1 Setting Up Bird Feeders and Birdhouses
Designate specific areas in your garden for bird feeders and birdhouses. Fill the feeders with bird-friendly seeds and provide fresh water. By providing an alternative food source and shelter, birds are more likely to be drawn to these designated spots rather than your ferns.
2 Creating a Birdbath or Fountain
Install a birdbath or fountain in a different area of your garden. Ensure the water is clean and replenished regularly. This water feature will attract birds and give them a place to drink and bathe, diverting their attention from your ferns.
3 Planting Bird-Friendly Vegetation
Include bird-friendly plants in your garden. Native plants that produce berries, seeds, or nectar can attract birds and provide them with a natural food source. Creating a diverse and attractive environment for birds makes them more likely to focus on these plants than your ferns.
You can see that there are many methods for keeping birds away. So be sure to attempt one or more of the mentioned ways if you’re having issues with birds building nests in your plants.
You should be able to keep away the birds with a bit of work while protecting your lovely ferns.
Can birds harm ferns?
Yes, birds can harm ferns by pecking at the foliage, digging around the roots, and leaving droppings that can affect the plant’s health. They can also cause fern stress with their constant movement and fluttering.
Will these methods harm birds in any way?
No, the methods mentioned in this article are designed to deter birds without causing them harm. They create aversive environments or make the ferns less appealing to birds, encouraging them to seek alternative locations.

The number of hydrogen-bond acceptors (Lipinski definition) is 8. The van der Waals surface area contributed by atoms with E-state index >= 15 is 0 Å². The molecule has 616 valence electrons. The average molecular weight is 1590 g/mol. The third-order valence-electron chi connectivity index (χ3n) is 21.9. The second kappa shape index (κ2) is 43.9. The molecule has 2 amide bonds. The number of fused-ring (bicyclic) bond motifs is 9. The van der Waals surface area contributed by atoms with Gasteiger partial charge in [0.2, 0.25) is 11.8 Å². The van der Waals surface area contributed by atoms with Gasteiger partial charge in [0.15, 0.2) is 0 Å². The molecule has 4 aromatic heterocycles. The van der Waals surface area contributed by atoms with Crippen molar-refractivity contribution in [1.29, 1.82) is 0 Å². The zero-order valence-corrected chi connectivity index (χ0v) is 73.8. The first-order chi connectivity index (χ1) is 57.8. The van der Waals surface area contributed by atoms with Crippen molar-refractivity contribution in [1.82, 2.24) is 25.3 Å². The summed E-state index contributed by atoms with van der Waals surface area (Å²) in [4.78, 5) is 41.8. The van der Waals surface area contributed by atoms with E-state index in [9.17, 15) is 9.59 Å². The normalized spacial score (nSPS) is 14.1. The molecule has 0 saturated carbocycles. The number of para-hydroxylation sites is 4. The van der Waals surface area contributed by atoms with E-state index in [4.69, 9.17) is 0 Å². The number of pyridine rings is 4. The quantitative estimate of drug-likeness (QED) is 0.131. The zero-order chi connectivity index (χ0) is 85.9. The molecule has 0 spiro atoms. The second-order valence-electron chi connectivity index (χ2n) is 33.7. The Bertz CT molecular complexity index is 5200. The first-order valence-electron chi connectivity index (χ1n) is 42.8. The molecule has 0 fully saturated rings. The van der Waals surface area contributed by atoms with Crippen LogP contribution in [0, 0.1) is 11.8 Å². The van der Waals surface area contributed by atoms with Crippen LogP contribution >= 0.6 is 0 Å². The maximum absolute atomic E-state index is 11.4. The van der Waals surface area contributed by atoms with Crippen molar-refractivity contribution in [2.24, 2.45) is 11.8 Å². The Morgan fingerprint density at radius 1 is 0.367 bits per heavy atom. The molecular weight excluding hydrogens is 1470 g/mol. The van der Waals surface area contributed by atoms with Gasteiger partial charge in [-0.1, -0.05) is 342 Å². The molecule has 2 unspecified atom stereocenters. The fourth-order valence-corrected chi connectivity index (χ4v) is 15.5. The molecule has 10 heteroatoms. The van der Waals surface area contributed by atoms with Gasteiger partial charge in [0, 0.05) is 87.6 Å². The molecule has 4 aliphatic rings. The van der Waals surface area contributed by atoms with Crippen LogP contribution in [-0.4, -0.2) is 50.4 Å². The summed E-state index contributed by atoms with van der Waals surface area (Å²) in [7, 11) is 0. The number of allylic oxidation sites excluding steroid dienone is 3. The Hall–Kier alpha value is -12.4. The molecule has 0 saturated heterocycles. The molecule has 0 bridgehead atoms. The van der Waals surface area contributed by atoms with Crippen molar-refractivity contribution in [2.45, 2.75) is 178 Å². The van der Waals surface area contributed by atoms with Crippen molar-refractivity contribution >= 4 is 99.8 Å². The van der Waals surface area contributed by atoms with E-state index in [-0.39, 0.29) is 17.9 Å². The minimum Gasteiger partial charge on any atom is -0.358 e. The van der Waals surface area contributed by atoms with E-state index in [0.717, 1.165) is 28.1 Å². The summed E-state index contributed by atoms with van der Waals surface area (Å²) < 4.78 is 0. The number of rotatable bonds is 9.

How long does it take for the deterrents to be effective?
The effectiveness of the deterrents can vary depending on the bird species and their behavior. In some cases, birds may be deterred immediately, while others may take a few days or weeks to change their behavior. To achieve the desired results, being patient and consistent with the chosen methods is essential.
Should I use a combination of these methods?
Combining methods is often more effective in keeping birds out of ferns. Birds can adapt to single deterrents over time, so employing multiple strategies creates a more challenging and aversive environment. Combining physical barriers, visual deterrents, and taste deterrents and Creating a homely environment increases the chances of success in keeping birds away from your ferns.
What if I need a different method than these methods for my ferns?
To effectively keep birds away from your ferns, it might be worth seeking advice from a gardening or bird control specialist if the methods mentioned in this article prove ineffective. They can provide customized recommendations based on your situation and help you find alternative solutions to protect your ferns.